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Implied Basket Correlation Dynamics

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  • Wolfgang Karl Härdle
  • Elena Silyakova

Abstract

Equity basket correlation is an important risk factor. It characterizes the strength of linear dependence between assets and thus measures the degree of portfolio diversification. It can be estimated both under the physical measure from return series, and under the risk neutral measure from option prices. The difference between the two estimates motivates a so called "dispersion strategy". We study the performance of this strategy on the German market over the recent 2 years and propose several hedging schemes based on implied correlation (IC) forecasts. Modeling IC is a challenging task both in terms of computational burden and estimation error. First the number of correlation coefficients to be estimated would grow with the size of the basket. Second, since the IC is implied from option prices it is not constant over maturities and strikes. Finally, the IC changes over time. The dimensionality of the problem is reduced by an assumption that the correlation between all pairs of equities is constant (equicorrelation). The IC surface (ICS) is then approximated from implied volatilities of stocks and implied volatility of the basket. To analyze this structure and the dynamics of the ICS we employ a dynamic semiparametric factor model (DSFM).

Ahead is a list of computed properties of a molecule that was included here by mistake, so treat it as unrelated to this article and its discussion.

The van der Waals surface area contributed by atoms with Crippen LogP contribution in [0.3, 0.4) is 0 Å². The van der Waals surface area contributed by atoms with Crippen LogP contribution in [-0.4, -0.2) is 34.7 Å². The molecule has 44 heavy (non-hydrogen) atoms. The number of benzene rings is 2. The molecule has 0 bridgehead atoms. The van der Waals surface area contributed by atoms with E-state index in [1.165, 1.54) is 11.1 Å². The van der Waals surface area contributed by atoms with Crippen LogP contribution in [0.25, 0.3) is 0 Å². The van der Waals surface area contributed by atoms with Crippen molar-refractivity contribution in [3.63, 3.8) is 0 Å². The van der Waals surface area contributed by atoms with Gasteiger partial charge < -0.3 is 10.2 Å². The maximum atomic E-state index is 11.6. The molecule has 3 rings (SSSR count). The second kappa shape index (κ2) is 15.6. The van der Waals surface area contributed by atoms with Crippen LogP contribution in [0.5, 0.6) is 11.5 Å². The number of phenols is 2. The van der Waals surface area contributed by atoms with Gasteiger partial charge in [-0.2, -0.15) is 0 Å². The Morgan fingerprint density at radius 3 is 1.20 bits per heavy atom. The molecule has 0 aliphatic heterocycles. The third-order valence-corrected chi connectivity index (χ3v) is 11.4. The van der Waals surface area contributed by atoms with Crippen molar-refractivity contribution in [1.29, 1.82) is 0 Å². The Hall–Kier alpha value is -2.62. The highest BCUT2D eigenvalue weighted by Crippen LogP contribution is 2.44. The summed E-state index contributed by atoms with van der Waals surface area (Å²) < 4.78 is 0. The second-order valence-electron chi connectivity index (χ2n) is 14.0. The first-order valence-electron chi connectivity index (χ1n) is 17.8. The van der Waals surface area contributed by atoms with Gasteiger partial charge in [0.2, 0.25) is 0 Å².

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Bibliographic Info

Paper provided by Sonderforschungsbereich 649, Humboldt University, Berlin, Germany in its series SFB 649 Discussion Papers with number SFB649DP2012-066.

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Length: 35 pages
Date of creation: Nov 2012
Date of revision:
Handle: RePEc:hum:wpaper:sfb649dp2012-066

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Keywords: correlation risk; dimension reduction; dispersion strategy; dynamic factor models; implied correlation;

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  1. Olivier Ledoit & Michael Wolf, 2001. "Improved estimation of the covariance matrix of stock returns with an application to portofolio selection," Economics Working Papers 586, Department of Economics and Business, Universitat Pompeu Fabra.
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  12. Blair, Bevan J. & Poon, Ser-Huang & Taylor, Stephen J., 2001. "Forecasting S&P 100 volatility: the incremental information content of implied volatilities and high-frequency index returns," Journal of Econometrics, Elsevier, vol. 105(1), pages 5-26, November.
  13. Fengler, Matthias R. & Härdle, Wolfgang & Mammen, Enno, 2003. "Implied volatility string dynamics," SFB 373 Discussion Papers 2003,54, Humboldt University of Berlin, Interdisciplinary Research Project 373: Quantification and Simulation of Economic Processes.
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